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  41.  24
    Cynthia Klestinec, Theaters of Anatomy: Students, Teachers, and Traditions of Dissection in Renaissance Venice , Pp. 280 , $55.00, ISBN 978 14 214 9142 3. [REVIEW]Karin Ekholm - 2012 - Early Science and Medicine 17 (6):655-657.
  42.  5
    The Role of Aesthetics in the Politics of Hannah Arendt.Karin Fry - 2001 - Philosophy Today 45 (Supplement):46-52.
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  43.  2
    The Role of Aesthetics in the Politics of Jean-François Lyotard.Karin Fry - 2004 - Philosophy Today 48 (1):87-93.
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  44.  10
    The Role of Aesthetics in the Politics of Jean-Francois Lyotard.Karin Fry - 2004 - Philosophy Today 48 (1):87-93.
  45.  11
    Emotions in Oneida.Karin Michelson - 2002 - Pragmatics and Cognition 10 (1):185-206.
    Oneida has terms for emotions, as well as other mental activities, that include one of three noun roots referring to the mind: `mind, thought, spirit', `mind, thought', and `soul'. There are no constructions in Oneida that describe emotions by referring to body organs, other than the mind, or characteristic bodily “symptoms“, although some emotive interjections include the terms for `crack in the behind, anus' or `feces, excrement'. Oneida speakers attribute their classification of diverse concepts as emotions to the idea that (...)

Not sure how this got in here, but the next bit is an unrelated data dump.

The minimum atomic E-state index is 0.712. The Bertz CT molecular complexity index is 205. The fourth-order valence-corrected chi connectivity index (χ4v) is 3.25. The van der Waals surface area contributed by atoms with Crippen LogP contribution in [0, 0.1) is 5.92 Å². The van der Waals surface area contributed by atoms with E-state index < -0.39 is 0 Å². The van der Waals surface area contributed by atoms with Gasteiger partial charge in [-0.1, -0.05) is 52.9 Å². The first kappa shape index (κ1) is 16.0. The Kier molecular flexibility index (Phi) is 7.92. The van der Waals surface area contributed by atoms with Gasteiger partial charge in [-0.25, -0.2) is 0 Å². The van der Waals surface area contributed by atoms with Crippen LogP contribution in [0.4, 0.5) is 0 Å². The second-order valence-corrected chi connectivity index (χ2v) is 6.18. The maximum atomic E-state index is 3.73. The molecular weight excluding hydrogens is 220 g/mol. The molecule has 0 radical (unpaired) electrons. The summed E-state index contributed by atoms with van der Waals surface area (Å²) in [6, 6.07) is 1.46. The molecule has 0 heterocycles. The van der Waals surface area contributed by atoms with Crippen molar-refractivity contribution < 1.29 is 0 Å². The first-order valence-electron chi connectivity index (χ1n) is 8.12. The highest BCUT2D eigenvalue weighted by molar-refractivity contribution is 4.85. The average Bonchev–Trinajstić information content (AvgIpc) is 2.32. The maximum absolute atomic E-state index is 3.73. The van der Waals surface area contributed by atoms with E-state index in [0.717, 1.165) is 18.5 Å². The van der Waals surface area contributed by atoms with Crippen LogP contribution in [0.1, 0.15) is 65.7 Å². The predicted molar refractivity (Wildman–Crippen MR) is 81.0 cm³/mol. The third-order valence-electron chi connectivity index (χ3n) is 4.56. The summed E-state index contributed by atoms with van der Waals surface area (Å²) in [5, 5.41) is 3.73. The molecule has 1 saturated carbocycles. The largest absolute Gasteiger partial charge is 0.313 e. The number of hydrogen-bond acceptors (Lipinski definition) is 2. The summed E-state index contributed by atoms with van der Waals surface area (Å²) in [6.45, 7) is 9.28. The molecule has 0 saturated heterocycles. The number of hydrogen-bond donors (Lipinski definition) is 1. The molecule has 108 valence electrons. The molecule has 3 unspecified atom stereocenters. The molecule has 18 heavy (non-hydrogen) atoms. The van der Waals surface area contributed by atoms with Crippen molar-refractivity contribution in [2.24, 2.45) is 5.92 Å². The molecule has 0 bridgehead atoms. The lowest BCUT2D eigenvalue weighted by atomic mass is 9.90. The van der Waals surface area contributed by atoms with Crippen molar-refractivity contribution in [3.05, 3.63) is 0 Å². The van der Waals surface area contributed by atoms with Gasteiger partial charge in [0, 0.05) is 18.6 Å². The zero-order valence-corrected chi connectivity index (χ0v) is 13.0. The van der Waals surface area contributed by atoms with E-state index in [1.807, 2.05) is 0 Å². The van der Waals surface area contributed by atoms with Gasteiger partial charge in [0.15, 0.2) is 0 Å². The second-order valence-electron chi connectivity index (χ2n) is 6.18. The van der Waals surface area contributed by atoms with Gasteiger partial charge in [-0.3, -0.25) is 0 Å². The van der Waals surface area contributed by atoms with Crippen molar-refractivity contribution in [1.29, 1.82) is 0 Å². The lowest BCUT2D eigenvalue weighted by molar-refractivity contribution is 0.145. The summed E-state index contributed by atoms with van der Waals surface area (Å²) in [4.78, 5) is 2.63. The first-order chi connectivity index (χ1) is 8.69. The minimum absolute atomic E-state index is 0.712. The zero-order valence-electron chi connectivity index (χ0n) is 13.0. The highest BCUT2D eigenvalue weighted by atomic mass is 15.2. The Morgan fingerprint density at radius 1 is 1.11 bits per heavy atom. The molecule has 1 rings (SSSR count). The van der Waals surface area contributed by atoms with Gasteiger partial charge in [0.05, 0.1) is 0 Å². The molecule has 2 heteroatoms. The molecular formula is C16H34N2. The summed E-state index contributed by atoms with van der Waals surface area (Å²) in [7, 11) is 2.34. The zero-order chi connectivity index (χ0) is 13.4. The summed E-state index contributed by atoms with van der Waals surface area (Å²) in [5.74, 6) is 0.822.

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  46.  10
    Modern Jewish Philosophy: Universal Human Questions Phrased in Concepts Derived From the Jewish Tradition.Karin Nisenbaum - 2015 - International Journal of Philosophical Studies 23 (1):111-125.
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  47.  15
    Die Zukunft der Wissen/schaft/sgeschichten.Kärin Nickelsen - 2018 - Berichte Zur Wissenschaftsgeschichte 41 (4):409-412.
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  48.  19
    Attentional Bias to Threat in Clinical Anxiety States.Karin Mogg, Andrew Mathews & Michael Eysenck - 1992 - Cognition and Emotion 6 (2):149-159.
  49.  6
    When Knowing Can Replace Seeing in Audiovisual Integration of Actions.Karin Petrini, Melanie Russell & Frank Pollick - 2009 - Cognition 110 (3):432-439.
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  50. Civic Science for Sustainability : Reframing the Role of Experts, Policymakers, and Citizens in Environmental Governance.Karin Bäckstrand - 2011 - In Sandra G. Harding (ed.), The Postcolonial Science and Technology Studies Reader. Duke University Press.